When the movie focused on Rapace however, it found its voice and any scene with her livened up proceedings no end.  If it wasn’t for the trudging first half this would have been better, and the story certainly offers a new perspective on the Alien mythology, even if it left me with more questions than answers.  The movie also had a tendency to overlook some glaring scientific implausibilities  (scientists landing on a planet without sending probes first?  Then taking their helmets off?).  So to conclude … an entertaining but flawed return to a franchise that for a long time has struggled to get back on track.  Perhaps Ridley left it too late?

Verdict:  3 /5

Sherlock Holmes: A Game Of Shadows


Viewed – 26 May 2012  Blu-ray

The first Sherlock Homes movie I really enjoyed, as although looking back the casting of Robert Downey Jr didn’t seem obvious at first, I was pleased to see his chameleon-like acting skills suited the part immensely, helped by an equally adept Jude Law as Dr Watson.  So sitting down to another escapade with this likable duo was easy.  This one has Holmes and Watson up against their greatest ever foe, Professor Moriarty (a brilliant Jared Harris) who seems behind a series of bombings and assassination attempts.  Holmes leaps into action to piece the clues together and sets forth on an adventure that takes him from London to Paris and many other locales in an attempt to prevent a global catastrophe.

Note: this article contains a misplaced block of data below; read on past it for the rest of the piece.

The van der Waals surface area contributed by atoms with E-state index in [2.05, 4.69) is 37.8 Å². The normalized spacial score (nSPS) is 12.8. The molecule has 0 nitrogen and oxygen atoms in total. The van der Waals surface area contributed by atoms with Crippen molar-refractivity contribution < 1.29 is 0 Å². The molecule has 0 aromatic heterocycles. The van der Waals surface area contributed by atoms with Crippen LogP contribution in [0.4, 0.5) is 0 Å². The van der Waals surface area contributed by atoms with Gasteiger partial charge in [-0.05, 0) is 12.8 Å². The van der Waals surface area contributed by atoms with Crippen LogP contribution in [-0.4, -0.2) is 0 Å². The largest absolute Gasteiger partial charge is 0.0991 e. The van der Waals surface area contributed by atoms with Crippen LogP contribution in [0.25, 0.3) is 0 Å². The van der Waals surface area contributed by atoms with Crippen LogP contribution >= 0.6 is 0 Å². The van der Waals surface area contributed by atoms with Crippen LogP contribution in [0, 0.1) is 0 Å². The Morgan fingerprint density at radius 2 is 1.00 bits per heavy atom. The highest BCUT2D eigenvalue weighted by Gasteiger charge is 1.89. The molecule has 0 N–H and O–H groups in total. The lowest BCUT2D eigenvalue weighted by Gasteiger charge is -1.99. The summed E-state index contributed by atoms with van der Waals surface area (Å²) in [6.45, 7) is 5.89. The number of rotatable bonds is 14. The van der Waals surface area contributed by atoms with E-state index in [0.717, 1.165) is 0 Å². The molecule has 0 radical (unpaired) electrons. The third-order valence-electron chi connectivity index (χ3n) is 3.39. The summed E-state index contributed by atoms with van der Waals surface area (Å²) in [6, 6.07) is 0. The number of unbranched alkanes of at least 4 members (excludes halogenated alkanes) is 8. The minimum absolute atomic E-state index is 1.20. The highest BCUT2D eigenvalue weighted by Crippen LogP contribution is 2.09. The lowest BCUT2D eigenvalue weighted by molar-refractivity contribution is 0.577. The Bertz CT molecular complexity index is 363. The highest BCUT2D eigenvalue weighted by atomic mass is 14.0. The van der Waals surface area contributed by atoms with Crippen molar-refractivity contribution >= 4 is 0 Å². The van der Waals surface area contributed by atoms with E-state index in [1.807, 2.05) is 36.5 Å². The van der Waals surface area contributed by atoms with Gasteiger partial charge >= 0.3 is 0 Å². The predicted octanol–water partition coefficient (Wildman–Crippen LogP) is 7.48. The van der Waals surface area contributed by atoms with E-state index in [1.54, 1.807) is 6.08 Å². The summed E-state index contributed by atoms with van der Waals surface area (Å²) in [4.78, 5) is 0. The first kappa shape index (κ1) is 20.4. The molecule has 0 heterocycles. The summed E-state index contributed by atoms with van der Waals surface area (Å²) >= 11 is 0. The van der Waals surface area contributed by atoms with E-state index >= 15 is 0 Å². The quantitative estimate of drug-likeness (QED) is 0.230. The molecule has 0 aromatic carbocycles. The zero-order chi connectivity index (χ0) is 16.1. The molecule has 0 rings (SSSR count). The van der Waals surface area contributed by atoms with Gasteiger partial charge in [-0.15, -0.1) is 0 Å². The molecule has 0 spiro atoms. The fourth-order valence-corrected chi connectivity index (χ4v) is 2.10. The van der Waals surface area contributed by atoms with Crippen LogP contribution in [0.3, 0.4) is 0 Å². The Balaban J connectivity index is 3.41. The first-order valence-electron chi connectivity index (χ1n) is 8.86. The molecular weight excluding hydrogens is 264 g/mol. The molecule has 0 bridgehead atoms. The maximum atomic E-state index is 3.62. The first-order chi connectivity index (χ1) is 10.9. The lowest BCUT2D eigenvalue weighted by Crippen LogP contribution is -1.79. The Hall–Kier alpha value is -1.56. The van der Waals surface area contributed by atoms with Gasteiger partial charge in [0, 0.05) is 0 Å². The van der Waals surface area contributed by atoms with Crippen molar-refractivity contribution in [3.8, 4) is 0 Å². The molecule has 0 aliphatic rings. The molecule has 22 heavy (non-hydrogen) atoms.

Downey Jr, easily one of my favourite actors is on brilliant form as Holmes, and his quips, excentric behaviour and plethora of increasingly bizarre disguises is a joy to behold.  Law is somewhat more subdued this time around but still manages to spar with his on-screen buddy amicably.  Joining the cast is The Girl With The Dragon Tattoo star Noomi Rapace who makes for a feisty action heroine.  Yet above all else this is director Guy Ritchie’s gig with some quite remarkable visual flourishes that enhance the wealth of action sequences and really stamp his identity on the movie.  He’s come a long way since Lock, Stock & Two Smoking Barrels and has grown into a director with real intelligence and  imagination.